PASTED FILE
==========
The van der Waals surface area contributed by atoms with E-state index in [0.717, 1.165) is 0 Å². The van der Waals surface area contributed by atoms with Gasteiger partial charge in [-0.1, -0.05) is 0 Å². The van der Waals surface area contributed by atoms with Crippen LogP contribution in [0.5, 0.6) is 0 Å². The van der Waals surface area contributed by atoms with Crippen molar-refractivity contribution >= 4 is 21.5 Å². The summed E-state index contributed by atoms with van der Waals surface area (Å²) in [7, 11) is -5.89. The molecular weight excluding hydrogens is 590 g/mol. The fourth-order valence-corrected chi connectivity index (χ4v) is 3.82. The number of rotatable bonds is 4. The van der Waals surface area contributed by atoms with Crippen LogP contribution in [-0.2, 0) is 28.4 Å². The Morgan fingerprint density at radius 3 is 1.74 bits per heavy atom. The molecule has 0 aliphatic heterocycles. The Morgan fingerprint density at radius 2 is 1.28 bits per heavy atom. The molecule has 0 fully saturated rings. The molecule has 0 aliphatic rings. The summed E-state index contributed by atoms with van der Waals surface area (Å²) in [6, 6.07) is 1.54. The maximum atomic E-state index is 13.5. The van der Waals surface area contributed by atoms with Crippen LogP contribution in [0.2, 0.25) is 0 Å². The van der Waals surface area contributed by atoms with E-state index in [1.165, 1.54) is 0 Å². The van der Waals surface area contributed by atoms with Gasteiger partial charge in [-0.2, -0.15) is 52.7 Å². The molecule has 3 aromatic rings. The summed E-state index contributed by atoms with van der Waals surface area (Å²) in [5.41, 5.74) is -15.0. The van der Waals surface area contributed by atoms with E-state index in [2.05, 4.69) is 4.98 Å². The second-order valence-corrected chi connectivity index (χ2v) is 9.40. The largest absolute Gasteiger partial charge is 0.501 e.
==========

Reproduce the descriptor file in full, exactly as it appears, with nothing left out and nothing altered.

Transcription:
The van der Waals surface area contributed by atoms with E-state index in [0.717, 1.165) is 0 Å². The van der Waals surface area contributed by atoms with Gasteiger partial charge in [-0.1, -0.05) is 0 Å². The van der Waals surface area contributed by atoms with Crippen LogP contribution in [0.5, 0.6) is 0 Å². The van der Waals surface area contributed by atoms with Crippen molar-refractivity contribution >= 4 is 21.5 Å². The summed E-state index contributed by atoms with van der Waals surface area (Å²) in [7, 11) is -5.89. The molecular weight excluding hydrogens is 590 g/mol. The fourth-order valence-corrected chi connectivity index (χ4v) is 3.82. The number of rotatable bonds is 4. The van der Waals surface area contributed by atoms with Crippen LogP contribution in [-0.2, 0) is 28.4 Å². The Morgan fingerprint density at radius 3 is 1.74 bits per heavy atom. The molecule has 0 aliphatic heterocycles. The Morgan fingerprint density at radius 2 is 1.28 bits per heavy atom. The molecule has 0 fully saturated rings. The molecule has 0 aliphatic rings. The summed E-state index contributed by atoms with van der Waals surface area (Å²) in [6, 6.07) is 1.54. The maximum atomic E-state index is 13.5. The van der Waals surface area contributed by atoms with Crippen LogP contribution in [0.2, 0.25) is 0 Å². The van der Waals surface area contributed by atoms with E-state index in [1.165, 1.54) is 0 Å². The van der Waals surface area contributed by atoms with Gasteiger partial charge in [-0.2, -0.15) is 52.7 Å². The molecule has 3 aromatic rings. The summed E-state index contributed by atoms with van der Waals surface area (Å²) in [5.41, 5.74) is -15.0. The van der Waals surface area contributed by atoms with E-state index in [2.05, 4.69) is 4.98 Å². The second-order valence-corrected chi connectivity index (χ2v) is 9.40. The largest absolute Gasteiger partial charge is 0.501 e.